EACC saves taxpayers from Sh7.7bn loss

Sunday February 18 2018

EACC

Ethics and Anti-Corruption Commission chief executive officer Halakhe Waqo addresses delegates at the opening of the agency's department of criminal investigations, at Sarova Whitesands Beach Resort in Mombasa on November 15, 2016. The EACC has stopped several corrupt deals in county governments. PHOTO | LABAN WALLOGA | NATION MEDIA GROUP 

By BENSON WAMBUGU
More by this Author

Taxpayers have been saved Sh7.7 billion through recovery of stolen public assets and averting major corruption deals, Ethics and Anti-Corruption Commission annual report shows.

Through its law enforcement mandate, the commission managed to recover properties and prevented loss of funds through its investigation, prosecution, recovery and disruption of corrupt networks. 

The report is contained in the EACC 2016/17 fiscal year statement, where the anti-graft body reported the value of loss averted through disruption of corruption networks amounting to Sh6.1 billion.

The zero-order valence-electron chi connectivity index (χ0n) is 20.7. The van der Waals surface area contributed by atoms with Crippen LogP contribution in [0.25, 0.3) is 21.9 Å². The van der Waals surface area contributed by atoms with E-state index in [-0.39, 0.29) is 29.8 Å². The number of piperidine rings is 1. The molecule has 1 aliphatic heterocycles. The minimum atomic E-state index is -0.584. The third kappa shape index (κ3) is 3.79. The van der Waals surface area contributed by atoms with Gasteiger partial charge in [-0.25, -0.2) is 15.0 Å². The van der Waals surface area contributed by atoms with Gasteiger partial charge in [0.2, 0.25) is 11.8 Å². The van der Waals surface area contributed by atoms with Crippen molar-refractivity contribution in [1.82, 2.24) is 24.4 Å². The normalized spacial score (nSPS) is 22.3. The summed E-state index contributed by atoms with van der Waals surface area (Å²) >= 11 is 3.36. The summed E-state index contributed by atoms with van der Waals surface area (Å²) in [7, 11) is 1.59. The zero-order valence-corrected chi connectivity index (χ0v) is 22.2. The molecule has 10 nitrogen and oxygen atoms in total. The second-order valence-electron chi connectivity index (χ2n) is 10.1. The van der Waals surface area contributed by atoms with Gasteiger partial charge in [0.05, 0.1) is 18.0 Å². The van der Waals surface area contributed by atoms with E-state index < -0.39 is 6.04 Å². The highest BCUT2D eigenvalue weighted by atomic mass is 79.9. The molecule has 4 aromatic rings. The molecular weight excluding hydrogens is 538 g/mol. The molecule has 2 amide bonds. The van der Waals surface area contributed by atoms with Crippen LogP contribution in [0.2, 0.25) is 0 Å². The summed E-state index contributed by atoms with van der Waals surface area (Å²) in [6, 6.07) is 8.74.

Among the major loss staved off include Sh3 billion irregular sale of land owned by Kenya Railways Staff Benefits Retirement Scheme in Ngara, Nairobi, where a tender for sale of the prime land owned by the pensioners was conducted in unscrupulous manner.

ILLEGAL PAYMENT
The flawed tender process for the sale of the 15-acre prime land by the corporate trustee of the pension scheme was stopped and the impugned suspicious dealing aborted.

Investigations into the matter and three other cases involving properties owned by Kenya Railways are ongoing, according to the commission’s chief executive, Mr Halakhe Waqo.

The EACC further intensified the disruption of corrupt networks in county governments and thereby averting illegal payments of Sh1.3 billion by Kitui County to undeserving contractors.

TENDERS
The commission said the amount involved 89 tenders awarded to suppliers for the construction of roads and bridges within the county.

Mr Waqo commended the whistle-blowers who he said alerted the commission of the irregular tendering of the contracts.

The commission - through its intelligence network - further acted on a procurement case involving Nairobi County over a tender where a supplier quoted delivery of goods for Sh50 million but the same was awarded at Sh150 million.

Some 601 cases are pending in court since 2005 while another 1,223 are still being investigated.